PANACEA OR PLACEBO – A weekly series assessing the evidence behind complementary and alternative medicines.
Aromatherapy is based on the idea that aromatic substances, usually the essential oils of plants, can change how people feel or have an effect on the symptoms of various conditions. Aromatic substances can be delivered through massage, direct inhalation, or diffusion into the air.
People have used essential oils for medicinal purposes for centuries: Chinese traditional medicine uses aromatic plants; the ancient Romans used aromatic plants in their baths; and there are records of Greek doctors using them as far back as the first century.
But the modern practice of aromatherapy as we know it now is only about a hundred years old and probably began with a French chemist, Gattefosse, who published a study about his use of lavender oil to treat his burnt hand.
Different oils are claimed to have different effects on anxiety, agitation, nausea, pain, hair loss, dementia, hypertension, concentration, sleep, depression and infant colic, among others. But much of the research in this area is of poor quality and contradictory.
Often, the recommendations found in aromatherapy texts are based on anecdote or clinical experience rather than strong evidence.
How does aromatherapy “work”?
The best known and most investigated uses of aromatherapy are for conditions such as anxiety, agitation, stress and nausea. But the mechanism, if any, by which these actions occur remains controversial.
One idea is that scent activates the olfactory system (responsible for our sense of smell) which triggers the brain’s limbic system. This in turn may produce emotional responses and enhance the retrieval of learnt memories connected with the scent.
Research has shown that our response to scent is cultural, in that people of particular cultures often perceive different scents as being pleasant or unpleasant. Our response to scent is also able to be influenced by the prompting of researchers, and is dependent on the participant’s perception of the scent, which of course makes assessing cause and effect more difficult.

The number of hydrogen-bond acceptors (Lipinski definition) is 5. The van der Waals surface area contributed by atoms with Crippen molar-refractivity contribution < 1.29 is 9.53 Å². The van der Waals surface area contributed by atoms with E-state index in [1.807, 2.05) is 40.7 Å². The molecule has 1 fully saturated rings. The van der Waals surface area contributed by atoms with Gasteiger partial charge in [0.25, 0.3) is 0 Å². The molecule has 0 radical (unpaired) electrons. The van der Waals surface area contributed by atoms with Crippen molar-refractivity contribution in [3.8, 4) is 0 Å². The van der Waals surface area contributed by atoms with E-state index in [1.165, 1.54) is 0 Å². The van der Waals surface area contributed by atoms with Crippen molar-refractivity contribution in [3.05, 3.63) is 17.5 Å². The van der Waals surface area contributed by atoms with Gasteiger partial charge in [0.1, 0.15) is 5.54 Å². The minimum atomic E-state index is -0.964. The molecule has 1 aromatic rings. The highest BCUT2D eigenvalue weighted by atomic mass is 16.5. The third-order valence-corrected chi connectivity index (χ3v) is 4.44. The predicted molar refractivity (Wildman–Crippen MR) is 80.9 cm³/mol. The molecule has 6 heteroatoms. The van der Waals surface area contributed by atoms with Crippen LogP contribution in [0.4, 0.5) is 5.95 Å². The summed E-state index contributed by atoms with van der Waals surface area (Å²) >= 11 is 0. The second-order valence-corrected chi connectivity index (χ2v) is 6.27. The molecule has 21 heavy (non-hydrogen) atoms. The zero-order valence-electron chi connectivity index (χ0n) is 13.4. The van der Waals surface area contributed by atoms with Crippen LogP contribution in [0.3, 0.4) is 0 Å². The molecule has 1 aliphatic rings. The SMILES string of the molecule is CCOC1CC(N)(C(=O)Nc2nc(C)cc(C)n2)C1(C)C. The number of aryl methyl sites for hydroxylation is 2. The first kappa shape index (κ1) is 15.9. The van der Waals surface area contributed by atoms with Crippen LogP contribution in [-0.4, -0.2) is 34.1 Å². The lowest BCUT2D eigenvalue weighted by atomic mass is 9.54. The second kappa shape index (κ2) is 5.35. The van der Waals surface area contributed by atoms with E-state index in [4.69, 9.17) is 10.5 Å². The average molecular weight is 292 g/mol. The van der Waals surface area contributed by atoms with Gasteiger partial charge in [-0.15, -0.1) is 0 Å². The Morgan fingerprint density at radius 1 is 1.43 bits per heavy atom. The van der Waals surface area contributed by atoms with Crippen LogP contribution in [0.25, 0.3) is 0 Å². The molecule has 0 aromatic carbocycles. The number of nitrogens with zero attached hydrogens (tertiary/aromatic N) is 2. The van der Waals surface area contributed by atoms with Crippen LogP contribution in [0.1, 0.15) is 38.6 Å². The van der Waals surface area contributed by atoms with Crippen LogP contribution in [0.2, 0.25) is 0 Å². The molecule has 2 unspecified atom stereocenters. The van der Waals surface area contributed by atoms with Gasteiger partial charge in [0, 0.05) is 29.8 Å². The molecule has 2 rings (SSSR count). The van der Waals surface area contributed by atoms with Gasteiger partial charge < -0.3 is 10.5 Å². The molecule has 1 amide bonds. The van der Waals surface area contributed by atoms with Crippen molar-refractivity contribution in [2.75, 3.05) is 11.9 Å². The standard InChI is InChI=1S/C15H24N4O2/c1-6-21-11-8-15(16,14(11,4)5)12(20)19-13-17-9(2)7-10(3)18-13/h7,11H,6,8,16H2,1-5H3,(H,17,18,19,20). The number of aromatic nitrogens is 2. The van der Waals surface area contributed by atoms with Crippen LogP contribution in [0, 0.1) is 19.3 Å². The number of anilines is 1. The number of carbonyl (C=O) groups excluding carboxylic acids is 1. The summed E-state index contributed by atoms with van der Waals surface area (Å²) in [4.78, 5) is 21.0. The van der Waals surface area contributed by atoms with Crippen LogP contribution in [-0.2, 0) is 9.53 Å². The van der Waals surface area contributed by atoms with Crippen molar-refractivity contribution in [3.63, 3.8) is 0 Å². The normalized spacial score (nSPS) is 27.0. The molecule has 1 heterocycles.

When participants of one study were exposed to certain scents and had their responses recorded through functional MRI brain imaging, researchers saw activation in the areas of the brain responsible for emotions. Although this is interesting and could point to evidence of an effect, this study was small and did not report its methods well, so it’s hard to know how much weight to put on it.
There are a few well-conducted studies that show aromatherapy may be effective. Laboratory studies using animals have shown that some aromatherapy preparations cause observable changes in biochemistry.
In humans, a small pre-clinical study of aromatherapy using healthy volunteers showed a measurable reduction in stress hormones in saliva samples when lavender and peppermint aromatherapy were given following a stressful event.
But these results have yet to be reflected in strong clinical studies and, more importantly, in systematic reviews, the highest level of clinical evidence. Statistical pooling, or meta-analysis, of study results can help us to understand the overall effectiveness of an intervention much more clearly than a single study alone.
Some systematic reviews have found weak evidence of an effect for aromatherapy for some conditions such as the behavioural and psychological symptoms of dementia, and post-operative nausea and vomiting (although this was with a non-traditional aromatherapy product).
One systematic review found convincing evidence of an effect for the use of massage with lemon balm (Melissa officionalis) oil for agitation associated with dementia, however this was based only on one randomised controlled trial.
But this may come down to a shortfall of well-designed randomised controlled trials, which provide the best experimental evidence when studying a therapy.
It’s difficult to know just how effective aromatherapy is, and it may be that while there are some products that are effective for some conditions, there are many other products on the market that have no effectiveness at all. Either way, it’s important consumers know what they’re using and are alert to the possibility of adverse effects. Just because a product is “natural” does not automatically mean it is “safe”.
This is the fifth article in our series Panacea or Placebo. Click on the links below to read the other instalments: